The EU is watching the latest gas dispute in Ukraine with concern, despite an apparent easing of the threat to western supplies. Russian energy giant Gazprom says it has now been paid for February’s deliveries.Earlier Russian Prime Minister Vladimir Putin had warned that unless Ukraine settled the bill the taps would be turned off. He said although the situation arose from an internal Ukrainian affair it could have consequences for supplies to the country and western Europe. The threat to the gas flow stems from an ongoing power struggle between President Viktor Yushchenko and Prime Minister Yulia Tymoshenko. In January she signed a deal to end a gas dispute with Russia that had caused shortages in western Europe. The contract was criticised as too costly by Yushchenko and has since been the subject of a criminal investigation. Tymoshenko today branded that inquiry unconstitutional and accused prosecutors of being politically motivated. As part of the investigation the headquarters of Ukraine’s state energy company was raided by agents. Naftogaz said documents required to make this month’s payment had been seized. That transaction has now reportedly taken place, and while it may allay western fears of gas shortages, it has heightened concerns about Ukraine’s fraught political situation.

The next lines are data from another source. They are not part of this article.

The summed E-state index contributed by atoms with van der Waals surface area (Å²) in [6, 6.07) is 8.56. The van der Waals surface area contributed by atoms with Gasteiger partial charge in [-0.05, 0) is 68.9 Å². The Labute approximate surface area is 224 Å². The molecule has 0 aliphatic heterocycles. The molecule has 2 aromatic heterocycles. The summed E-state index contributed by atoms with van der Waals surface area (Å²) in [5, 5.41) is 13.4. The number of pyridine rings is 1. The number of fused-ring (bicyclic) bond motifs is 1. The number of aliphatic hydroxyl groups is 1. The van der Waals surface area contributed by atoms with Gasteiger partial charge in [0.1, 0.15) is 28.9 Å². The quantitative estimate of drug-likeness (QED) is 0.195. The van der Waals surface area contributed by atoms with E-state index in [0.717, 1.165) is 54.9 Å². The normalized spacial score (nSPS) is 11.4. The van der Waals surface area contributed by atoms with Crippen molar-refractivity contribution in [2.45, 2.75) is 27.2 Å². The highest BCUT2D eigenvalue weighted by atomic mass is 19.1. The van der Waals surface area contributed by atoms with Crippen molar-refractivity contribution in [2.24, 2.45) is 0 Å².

EU's gas fears ease but Ukraine's troubles deepen